Do you want to live forever? Sure, we all do!
But how does that fit into the current threat of overheating and/or nuclear holocaust our planet is currently (and will likely remain) under? Not sure, but if the extinction of our species does in fact start in our lifetimes, what I figure is those who have prepped to live forever (or as close as they can get) have a better shot at surviving longer than those who didn’t. Of course, all the previously-consumed antioxidants in the world won’t stave off a slow death from thirst in the complete absence of drinkable water, nor will they fill in the bullet hole your neighbor just put in your chest because he wanted the moldy crust of bread you were clinging onto. (I’m just going to paste a link to “This Christmas” right here in the hope of keeping spirits bright.)
And, granted, surviving “longer” in this case might really come down to days or even hours, but what is time, what is life, what is the point of anything? We’re just keeping ourselves busy during our brief time on earth. That’s what the holidays are basically about, giving us something to occupy our time for a few weeks in service of taking our minds off that which occupies our time for the rest of the year. And then we die, whether the planet goes down with us or not. (“And everyone is singing, I hear those sleigh bells ringing!”)
Still—isn’t it worth trying to give ourselves the best odds we can? As an amateur wellness guru/aspiring cult leader with only vague notions of what I’m talking about at any given moment, I urge you to give your loved ones the gift of life, or, at least, the hope of having a long one this holiday season. They might look back at this moment during the onset of the apocalypse and think kindly of you.
I predict that you think the idea of giving vegetables as a gift is insane, but how is it any less insane than giving something as blood-sugar raising and artery-clogging as candy? I bet you a million mini candy canes that the majority of people on your list are not eating nearly enough greens per day. Let me suggest boosting their diets and potential lifespans with watercress, which I have read is very good for you and your face. “Eat your way to a facelift: Watercress is the latest wonder food in battle against ageing,” read one headline from 2012—never mind that it was on the Daily Mail, or that it cites a study of just 11 women, or that they spell “aging” with an “E.” You have to believe in something, and I choose antioxidants! Plus, the taste of watercress is so mustard-spicy disruptive, like a fire ant hula-hooping in each nostril, that I can’t imagine it being any less life-restoring than a real life power-up heart in a video game. There has to be some payoff for enduring it. I suffer through a smoothie of it, ginger, lemon, and cayenne pepper every morning. I feel great.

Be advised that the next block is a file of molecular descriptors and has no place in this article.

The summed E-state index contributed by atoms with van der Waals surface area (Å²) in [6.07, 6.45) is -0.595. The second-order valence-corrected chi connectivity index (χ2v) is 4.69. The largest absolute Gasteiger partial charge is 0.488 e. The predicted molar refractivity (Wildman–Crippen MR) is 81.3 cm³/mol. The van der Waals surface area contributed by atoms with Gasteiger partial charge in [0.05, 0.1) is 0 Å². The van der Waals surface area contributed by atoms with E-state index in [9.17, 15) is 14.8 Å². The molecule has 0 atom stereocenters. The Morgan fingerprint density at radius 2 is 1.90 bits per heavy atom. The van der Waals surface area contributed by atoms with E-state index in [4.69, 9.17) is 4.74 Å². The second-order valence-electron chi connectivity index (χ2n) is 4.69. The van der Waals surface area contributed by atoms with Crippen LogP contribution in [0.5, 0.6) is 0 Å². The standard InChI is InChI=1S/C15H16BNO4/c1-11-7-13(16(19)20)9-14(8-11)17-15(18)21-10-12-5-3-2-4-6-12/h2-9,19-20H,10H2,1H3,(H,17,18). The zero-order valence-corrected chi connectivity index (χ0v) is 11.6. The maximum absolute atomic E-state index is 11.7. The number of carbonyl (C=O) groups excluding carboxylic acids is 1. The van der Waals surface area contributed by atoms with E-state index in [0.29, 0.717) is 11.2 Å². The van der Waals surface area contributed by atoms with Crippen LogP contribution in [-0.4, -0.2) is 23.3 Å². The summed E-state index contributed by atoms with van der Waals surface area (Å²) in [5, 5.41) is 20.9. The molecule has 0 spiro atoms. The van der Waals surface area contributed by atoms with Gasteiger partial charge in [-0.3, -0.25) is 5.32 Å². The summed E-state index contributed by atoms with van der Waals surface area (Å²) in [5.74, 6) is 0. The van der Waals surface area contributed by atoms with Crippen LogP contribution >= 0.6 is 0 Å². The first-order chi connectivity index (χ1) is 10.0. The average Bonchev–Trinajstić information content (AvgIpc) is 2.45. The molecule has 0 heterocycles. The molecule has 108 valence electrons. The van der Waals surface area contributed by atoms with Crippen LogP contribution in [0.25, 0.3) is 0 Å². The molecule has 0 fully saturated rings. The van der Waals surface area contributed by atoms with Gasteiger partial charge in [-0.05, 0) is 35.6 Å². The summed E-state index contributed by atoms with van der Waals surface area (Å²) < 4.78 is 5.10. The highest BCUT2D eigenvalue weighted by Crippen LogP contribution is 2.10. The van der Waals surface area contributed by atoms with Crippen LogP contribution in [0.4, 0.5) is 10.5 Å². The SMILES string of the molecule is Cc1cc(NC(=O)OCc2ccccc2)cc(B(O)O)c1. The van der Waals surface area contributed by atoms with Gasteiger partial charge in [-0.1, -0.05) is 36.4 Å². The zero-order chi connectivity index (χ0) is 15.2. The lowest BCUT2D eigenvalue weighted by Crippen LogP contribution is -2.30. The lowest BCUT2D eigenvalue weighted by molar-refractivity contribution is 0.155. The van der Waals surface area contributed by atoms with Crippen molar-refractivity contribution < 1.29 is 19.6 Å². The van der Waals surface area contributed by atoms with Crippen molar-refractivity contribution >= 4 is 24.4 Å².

Anyway, my dear coworker Joanna gave me a bag of this for my birthday and you know what? It was gone in days. Some of us like receiving vegetables as presents. It’s cheap, bound to be a surprise, and even if the recipient doesn’t eat it, he or she will never ever forget that you did this.
Stay healthy, stay happy, stay hydrated. But if someone on your list is the type who can’t keep their head screwed on, how could they possibly keep the top of a water bottle screwed on, let alone remember to drink from it? That’s where the Hidrate Spark™ 2.0 Water Bottle comes in: it syncs to your smartphone and reminds you to drink toward your “daily hydration goal.” Does the person you’re buying for have one of those? No? Well, there’s another gift and that one’s free.